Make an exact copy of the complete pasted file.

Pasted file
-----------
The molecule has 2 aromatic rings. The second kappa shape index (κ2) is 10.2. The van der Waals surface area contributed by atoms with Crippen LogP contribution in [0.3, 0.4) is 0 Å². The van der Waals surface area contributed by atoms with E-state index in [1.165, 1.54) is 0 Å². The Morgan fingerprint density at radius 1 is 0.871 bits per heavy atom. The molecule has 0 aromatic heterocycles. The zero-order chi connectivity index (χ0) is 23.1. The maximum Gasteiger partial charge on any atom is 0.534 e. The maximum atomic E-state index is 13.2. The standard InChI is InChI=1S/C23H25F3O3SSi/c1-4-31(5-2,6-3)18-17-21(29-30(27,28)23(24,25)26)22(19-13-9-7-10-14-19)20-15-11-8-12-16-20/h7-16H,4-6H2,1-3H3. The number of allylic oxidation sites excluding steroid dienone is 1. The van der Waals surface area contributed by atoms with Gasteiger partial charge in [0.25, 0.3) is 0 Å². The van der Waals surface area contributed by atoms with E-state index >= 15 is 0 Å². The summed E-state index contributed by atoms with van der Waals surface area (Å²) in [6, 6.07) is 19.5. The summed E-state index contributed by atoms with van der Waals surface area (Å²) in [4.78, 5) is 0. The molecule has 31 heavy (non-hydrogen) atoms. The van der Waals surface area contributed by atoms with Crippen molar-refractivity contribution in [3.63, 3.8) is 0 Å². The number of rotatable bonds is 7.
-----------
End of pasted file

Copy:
The molecule has 2 aromatic rings. The second kappa shape index (κ2) is 10.2. The van der Waals surface area contributed by atoms with Crippen LogP contribution in [0.3, 0.4) is 0 Å². The van der Waals surface area contributed by atoms with E-state index in [1.165, 1.54) is 0 Å². The Morgan fingerprint density at radius 1 is 0.871 bits per heavy atom. The molecule has 0 aromatic heterocycles. The zero-order chi connectivity index (χ0) is 23.1. The maximum Gasteiger partial charge on any atom is 0.534 e. The maximum atomic E-state index is 13.2. The standard InChI is InChI=1S/C23H25F3O3SSi/c1-4-31(5-2,6-3)18-17-21(29-30(27,28)23(24,25)26)22(19-13-9-7-10-14-19)20-15-11-8-12-16-20/h7-16H,4-6H2,1-3H3. The number of allylic oxidation sites excluding steroid dienone is 1. The van der Waals surface area contributed by atoms with Gasteiger partial charge in [0.25, 0.3) is 0 Å². The van der Waals surface area contributed by atoms with E-state index >= 15 is 0 Å². The summed E-state index contributed by atoms with van der Waals surface area (Å²) in [6, 6.07) is 19.5. The summed E-state index contributed by atoms with van der Waals surface area (Å²) in [4.78, 5) is 0. The molecule has 31 heavy (non-hydrogen) atoms. The van der Waals surface area contributed by atoms with Crippen molar-refractivity contribution in [3.63, 3.8) is 0 Å². The number of rotatable bonds is 7.